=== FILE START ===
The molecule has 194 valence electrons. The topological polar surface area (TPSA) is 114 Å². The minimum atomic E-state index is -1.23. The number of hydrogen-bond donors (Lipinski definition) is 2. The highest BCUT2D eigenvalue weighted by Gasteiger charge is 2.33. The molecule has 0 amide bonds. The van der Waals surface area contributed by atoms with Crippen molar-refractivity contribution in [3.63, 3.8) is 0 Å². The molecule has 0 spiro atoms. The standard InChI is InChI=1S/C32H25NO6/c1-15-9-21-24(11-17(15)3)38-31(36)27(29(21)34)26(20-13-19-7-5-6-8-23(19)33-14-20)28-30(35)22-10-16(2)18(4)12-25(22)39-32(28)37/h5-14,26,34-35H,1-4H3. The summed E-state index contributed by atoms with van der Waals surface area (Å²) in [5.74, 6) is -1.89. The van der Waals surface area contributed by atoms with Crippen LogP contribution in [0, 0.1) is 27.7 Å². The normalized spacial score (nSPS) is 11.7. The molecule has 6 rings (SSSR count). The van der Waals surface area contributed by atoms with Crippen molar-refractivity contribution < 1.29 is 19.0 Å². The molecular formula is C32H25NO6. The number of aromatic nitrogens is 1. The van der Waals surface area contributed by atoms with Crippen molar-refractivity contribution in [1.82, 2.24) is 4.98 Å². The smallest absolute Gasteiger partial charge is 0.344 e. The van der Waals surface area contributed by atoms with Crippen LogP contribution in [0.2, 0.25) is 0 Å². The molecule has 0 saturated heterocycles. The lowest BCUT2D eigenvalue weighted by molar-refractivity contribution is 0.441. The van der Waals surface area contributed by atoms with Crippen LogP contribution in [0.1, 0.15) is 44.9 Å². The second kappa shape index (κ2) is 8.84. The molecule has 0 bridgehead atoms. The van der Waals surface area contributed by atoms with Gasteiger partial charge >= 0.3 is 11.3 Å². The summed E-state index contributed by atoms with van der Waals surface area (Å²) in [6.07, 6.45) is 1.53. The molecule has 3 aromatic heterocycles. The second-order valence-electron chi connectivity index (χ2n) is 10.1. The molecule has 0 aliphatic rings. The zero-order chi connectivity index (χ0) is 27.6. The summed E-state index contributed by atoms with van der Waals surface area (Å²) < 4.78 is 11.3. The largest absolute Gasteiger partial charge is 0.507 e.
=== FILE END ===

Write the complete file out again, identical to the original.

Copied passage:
The molecule has 194 valence electrons. The topological polar surface area (TPSA) is 114 Å². The minimum atomic E-state index is -1.23. The number of hydrogen-bond donors (Lipinski definition) is 2. The highest BCUT2D eigenvalue weighted by Gasteiger charge is 2.33. The molecule has 0 amide bonds. The van der Waals surface area contributed by atoms with Crippen molar-refractivity contribution in [3.63, 3.8) is 0 Å². The molecule has 0 spiro atoms. The standard InChI is InChI=1S/C32H25NO6/c1-15-9-21-24(11-17(15)3)38-31(36)27(29(21)34)26(20-13-19-7-5-6-8-23(19)33-14-20)28-30(35)22-10-16(2)18(4)12-25(22)39-32(28)37/h5-14,26,34-35H,1-4H3. The summed E-state index contributed by atoms with van der Waals surface area (Å²) in [5.74, 6) is -1.89. The van der Waals surface area contributed by atoms with Crippen LogP contribution in [0, 0.1) is 27.7 Å². The normalized spacial score (nSPS) is 11.7. The molecule has 6 rings (SSSR count). The van der Waals surface area contributed by atoms with Crippen molar-refractivity contribution < 1.29 is 19.0 Å². The molecular formula is C32H25NO6. The number of aromatic nitrogens is 1. The van der Waals surface area contributed by atoms with Crippen molar-refractivity contribution in [1.82, 2.24) is 4.98 Å². The smallest absolute Gasteiger partial charge is 0.344 e. The van der Waals surface area contributed by atoms with Crippen LogP contribution in [0.2, 0.25) is 0 Å². The molecule has 0 saturated heterocycles. The lowest BCUT2D eigenvalue weighted by molar-refractivity contribution is 0.441. The van der Waals surface area contributed by atoms with Crippen LogP contribution in [0.1, 0.15) is 44.9 Å². The second kappa shape index (κ2) is 8.84. The molecule has 0 bridgehead atoms. The van der Waals surface area contributed by atoms with Gasteiger partial charge >= 0.3 is 11.3 Å². The summed E-state index contributed by atoms with van der Waals surface area (Å²) in [6.07, 6.45) is 1.53. The molecule has 3 aromatic heterocycles. The second-order valence-electron chi connectivity index (χ2n) is 10.1. The molecule has 0 aliphatic rings. The zero-order chi connectivity index (χ0) is 27.6. The summed E-state index contributed by atoms with van der Waals surface area (Å²) < 4.78 is 11.3. The largest absolute Gasteiger partial charge is 0.507 e.